Because I write about movies and television professionally, I’ll admit there are some aspects of the whole Internet experience that are probably never going to be for me. I don’t post reviews on Amazon or IMDb, because I’m lucky enough to get paid for doing that elsewhere. I don’t have much interest in entering my favorite TV shows’ hashtags on Twitter and reading what random fans are saying about them, because I’d rather chat about them with my friends, or my readers. And because those two particular online endeavors don’t entice me, I’ve never seen the need to spend much time with any of the myriad apps that consolidate opinions, conversations, and trivia about television into what’s being called the “second screen.”
But the second-screen phenomenon has become increasingly difficult to ignore. Network executives are citing GetGlue ratings as a factor in their renewal decisions. More and more TV episodes are littered with special Twitter hashtags, along with pitches for dedicated apps that offer exclusive bonus content. The major TV content providers are working very hard right now to have a say in where and how fans gather to share their thoughts.
So I spent February trying to see if there’s anything to these second-screen apps. I tried some of the network-branded apps, such as CBS Connect, Fox Now, USA Anywhere, and Showtime Sync; and I tried some of the more social-oriented apps, such as GetGlue, IntoNow, and Zeebox. I used them while watching the Super Bowl, the Grammys, the Oscars, and regular TV programming; and I used them both while watching live and watching later on DVR.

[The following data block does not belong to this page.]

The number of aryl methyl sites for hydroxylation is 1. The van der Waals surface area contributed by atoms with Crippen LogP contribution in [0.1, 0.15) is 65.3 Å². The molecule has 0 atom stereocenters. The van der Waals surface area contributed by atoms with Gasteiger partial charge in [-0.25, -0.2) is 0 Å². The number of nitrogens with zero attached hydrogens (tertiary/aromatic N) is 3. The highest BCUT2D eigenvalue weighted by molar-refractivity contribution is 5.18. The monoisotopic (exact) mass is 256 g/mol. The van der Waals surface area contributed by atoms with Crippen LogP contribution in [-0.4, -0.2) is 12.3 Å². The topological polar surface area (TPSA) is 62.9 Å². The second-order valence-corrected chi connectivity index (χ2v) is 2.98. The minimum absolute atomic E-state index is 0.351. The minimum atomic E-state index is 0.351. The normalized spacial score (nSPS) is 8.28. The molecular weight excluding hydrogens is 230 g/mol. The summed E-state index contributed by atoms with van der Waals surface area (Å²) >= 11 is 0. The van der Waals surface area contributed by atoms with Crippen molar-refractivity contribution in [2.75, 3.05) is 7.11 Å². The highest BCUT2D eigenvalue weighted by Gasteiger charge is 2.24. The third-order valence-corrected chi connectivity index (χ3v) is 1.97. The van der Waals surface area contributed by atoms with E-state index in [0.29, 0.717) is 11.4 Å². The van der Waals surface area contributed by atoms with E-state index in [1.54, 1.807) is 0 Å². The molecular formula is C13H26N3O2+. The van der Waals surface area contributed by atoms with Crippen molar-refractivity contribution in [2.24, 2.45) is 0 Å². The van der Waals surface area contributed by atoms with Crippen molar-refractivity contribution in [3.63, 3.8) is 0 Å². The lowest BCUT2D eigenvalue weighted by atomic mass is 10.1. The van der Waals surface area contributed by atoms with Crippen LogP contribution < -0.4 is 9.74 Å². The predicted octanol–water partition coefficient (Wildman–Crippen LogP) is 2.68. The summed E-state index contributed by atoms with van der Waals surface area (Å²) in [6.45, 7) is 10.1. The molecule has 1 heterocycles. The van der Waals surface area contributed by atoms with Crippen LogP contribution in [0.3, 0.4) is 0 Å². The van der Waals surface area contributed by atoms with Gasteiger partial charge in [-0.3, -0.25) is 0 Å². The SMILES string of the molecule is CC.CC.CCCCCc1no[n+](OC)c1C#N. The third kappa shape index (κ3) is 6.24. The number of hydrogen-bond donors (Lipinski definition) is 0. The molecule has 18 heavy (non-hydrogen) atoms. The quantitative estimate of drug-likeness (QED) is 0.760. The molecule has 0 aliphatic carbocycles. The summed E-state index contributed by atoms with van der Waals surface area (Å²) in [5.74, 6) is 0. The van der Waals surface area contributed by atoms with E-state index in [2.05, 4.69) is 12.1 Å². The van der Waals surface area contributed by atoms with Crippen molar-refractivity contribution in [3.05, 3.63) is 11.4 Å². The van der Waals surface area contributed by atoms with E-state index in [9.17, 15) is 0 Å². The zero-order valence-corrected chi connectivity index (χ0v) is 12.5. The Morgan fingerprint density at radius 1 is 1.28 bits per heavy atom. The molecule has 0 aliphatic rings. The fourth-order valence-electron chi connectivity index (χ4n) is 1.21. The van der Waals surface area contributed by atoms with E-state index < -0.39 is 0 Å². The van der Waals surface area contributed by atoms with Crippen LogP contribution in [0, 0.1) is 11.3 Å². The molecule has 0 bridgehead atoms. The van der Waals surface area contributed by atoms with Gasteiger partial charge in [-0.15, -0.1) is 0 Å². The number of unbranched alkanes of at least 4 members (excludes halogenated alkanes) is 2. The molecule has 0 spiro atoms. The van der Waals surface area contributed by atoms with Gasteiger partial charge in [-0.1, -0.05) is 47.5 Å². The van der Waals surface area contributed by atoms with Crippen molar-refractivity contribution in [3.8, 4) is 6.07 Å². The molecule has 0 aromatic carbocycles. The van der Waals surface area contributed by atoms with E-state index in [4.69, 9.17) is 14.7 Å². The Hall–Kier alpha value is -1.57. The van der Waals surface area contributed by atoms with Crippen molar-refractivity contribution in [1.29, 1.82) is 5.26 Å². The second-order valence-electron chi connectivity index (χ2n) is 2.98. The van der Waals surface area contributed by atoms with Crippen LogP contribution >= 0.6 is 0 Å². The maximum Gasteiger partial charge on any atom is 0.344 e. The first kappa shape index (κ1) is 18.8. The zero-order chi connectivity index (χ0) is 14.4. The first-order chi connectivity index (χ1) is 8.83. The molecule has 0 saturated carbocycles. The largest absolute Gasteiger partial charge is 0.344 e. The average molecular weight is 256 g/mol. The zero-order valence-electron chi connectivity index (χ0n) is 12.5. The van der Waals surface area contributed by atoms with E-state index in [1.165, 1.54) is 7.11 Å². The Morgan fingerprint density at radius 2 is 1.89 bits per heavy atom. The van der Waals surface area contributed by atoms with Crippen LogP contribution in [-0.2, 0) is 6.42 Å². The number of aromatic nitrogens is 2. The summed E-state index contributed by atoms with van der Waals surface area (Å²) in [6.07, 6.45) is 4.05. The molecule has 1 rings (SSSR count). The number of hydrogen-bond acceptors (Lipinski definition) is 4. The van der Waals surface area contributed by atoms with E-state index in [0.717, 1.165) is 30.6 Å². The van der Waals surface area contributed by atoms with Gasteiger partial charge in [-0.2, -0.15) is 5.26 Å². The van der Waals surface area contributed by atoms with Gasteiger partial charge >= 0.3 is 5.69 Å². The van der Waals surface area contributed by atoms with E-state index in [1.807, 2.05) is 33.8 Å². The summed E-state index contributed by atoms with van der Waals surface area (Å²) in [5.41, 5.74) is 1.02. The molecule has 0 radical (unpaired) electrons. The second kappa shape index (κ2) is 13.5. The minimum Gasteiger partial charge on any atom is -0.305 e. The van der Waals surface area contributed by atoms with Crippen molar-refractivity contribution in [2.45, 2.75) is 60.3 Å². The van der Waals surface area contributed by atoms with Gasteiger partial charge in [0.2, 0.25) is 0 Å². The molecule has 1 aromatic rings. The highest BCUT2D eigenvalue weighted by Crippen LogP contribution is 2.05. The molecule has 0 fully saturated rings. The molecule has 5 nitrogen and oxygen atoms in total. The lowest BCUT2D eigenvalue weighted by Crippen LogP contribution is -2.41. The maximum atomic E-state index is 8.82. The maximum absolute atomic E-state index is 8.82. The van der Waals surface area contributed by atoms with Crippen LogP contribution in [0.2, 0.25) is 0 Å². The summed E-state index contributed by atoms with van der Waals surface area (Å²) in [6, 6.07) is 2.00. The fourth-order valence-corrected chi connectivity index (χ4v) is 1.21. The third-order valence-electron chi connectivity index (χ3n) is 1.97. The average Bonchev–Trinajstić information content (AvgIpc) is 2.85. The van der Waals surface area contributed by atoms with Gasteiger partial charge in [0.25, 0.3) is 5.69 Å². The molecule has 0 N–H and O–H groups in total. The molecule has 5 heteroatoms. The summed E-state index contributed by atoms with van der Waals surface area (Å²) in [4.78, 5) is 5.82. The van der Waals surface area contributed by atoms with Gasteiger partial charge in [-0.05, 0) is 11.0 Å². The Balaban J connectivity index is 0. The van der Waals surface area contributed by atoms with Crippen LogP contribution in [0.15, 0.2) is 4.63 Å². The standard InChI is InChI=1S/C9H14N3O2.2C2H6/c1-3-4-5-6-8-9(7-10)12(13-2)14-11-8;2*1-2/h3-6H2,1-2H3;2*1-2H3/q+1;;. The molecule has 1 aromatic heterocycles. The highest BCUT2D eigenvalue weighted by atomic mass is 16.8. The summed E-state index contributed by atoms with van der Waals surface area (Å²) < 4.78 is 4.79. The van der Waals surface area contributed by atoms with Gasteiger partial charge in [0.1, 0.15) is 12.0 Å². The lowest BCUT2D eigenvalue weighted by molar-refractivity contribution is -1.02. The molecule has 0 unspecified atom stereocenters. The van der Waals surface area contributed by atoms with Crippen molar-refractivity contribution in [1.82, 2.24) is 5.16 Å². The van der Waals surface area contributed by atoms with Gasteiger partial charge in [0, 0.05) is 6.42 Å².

What I did not do was use GetGlue and such for their “check in”/badge-collecting functions, which has been their primary selling point in the past — at least according to an impromptu poll I took of my Twitter followers and Facebook friends. With the exception of one fellow critic, who told me he likes the ego-stroke of getting praised for his pithy GetGlue comments, nearly everybody who responded said they use these apps almost exclusively for keeping track of what they watch, and for the “game” of trying to collect more points than their friends and family. I don’t doubt the fun of that, even if it’s not something I’m interested in doing. I was more interested in learning if the specific “watch along” features of second-screen apps offered anything I haven’t been getting from my usual TV-watching posture: reclined, laptop open, Wikipedia at the ready.
The answer, by and large, is no. But it’s a qualified no.
The biggest letdown was the network-branded apps, given their potential to provide something proprietary. I watched Shameless while using Showtime Sync on my iPad, which initially seemed nifty, as the app served up scene-specific quizzes, polls, and stills. But minutes would pass before any one of these goodies were replaced by another (with a countdown clock at the bottom of the screen letting me know when the next extra would be coming up); and the bonuses didn’t really enhance the episode so much as distract from it. I’m not really sure what value it added for me to take a poll guessing whether or not Frank would pass a drug test, or to be quizzed about what kind of illness Monica has.